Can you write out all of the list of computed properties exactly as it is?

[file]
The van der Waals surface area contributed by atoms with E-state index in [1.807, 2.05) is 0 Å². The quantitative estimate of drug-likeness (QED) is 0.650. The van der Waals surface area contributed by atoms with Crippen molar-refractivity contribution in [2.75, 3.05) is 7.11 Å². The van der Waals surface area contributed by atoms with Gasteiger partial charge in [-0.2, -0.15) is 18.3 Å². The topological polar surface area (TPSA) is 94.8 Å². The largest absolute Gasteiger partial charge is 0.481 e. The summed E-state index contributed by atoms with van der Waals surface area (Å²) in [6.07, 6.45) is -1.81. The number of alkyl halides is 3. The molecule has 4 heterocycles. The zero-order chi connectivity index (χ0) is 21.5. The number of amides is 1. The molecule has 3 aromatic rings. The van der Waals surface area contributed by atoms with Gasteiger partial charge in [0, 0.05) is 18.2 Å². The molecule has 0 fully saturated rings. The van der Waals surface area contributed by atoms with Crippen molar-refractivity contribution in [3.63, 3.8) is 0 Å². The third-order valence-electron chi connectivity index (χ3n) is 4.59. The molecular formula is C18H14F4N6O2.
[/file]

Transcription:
The van der Waals surface area contributed by atoms with E-state index in [1.807, 2.05) is 0 Å². The quantitative estimate of drug-likeness (QED) is 0.650. The van der Waals surface area contributed by atoms with Crippen molar-refractivity contribution in [2.75, 3.05) is 7.11 Å². The van der Waals surface area contributed by atoms with Gasteiger partial charge in [-0.2, -0.15) is 18.3 Å². The topological polar surface area (TPSA) is 94.8 Å². The largest absolute Gasteiger partial charge is 0.481 e. The summed E-state index contributed by atoms with van der Waals surface area (Å²) in [6.07, 6.45) is -1.81. The number of alkyl halides is 3. The molecule has 4 heterocycles. The zero-order chi connectivity index (χ0) is 21.5. The number of amides is 1. The molecule has 3 aromatic rings. The van der Waals surface area contributed by atoms with Gasteiger partial charge in [0, 0.05) is 18.2 Å². The molecule has 0 fully saturated rings. The van der Waals surface area contributed by atoms with Crippen molar-refractivity contribution in [3.63, 3.8) is 0 Å². The third-order valence-electron chi connectivity index (χ3n) is 4.59. The molecular formula is C18H14F4N6O2.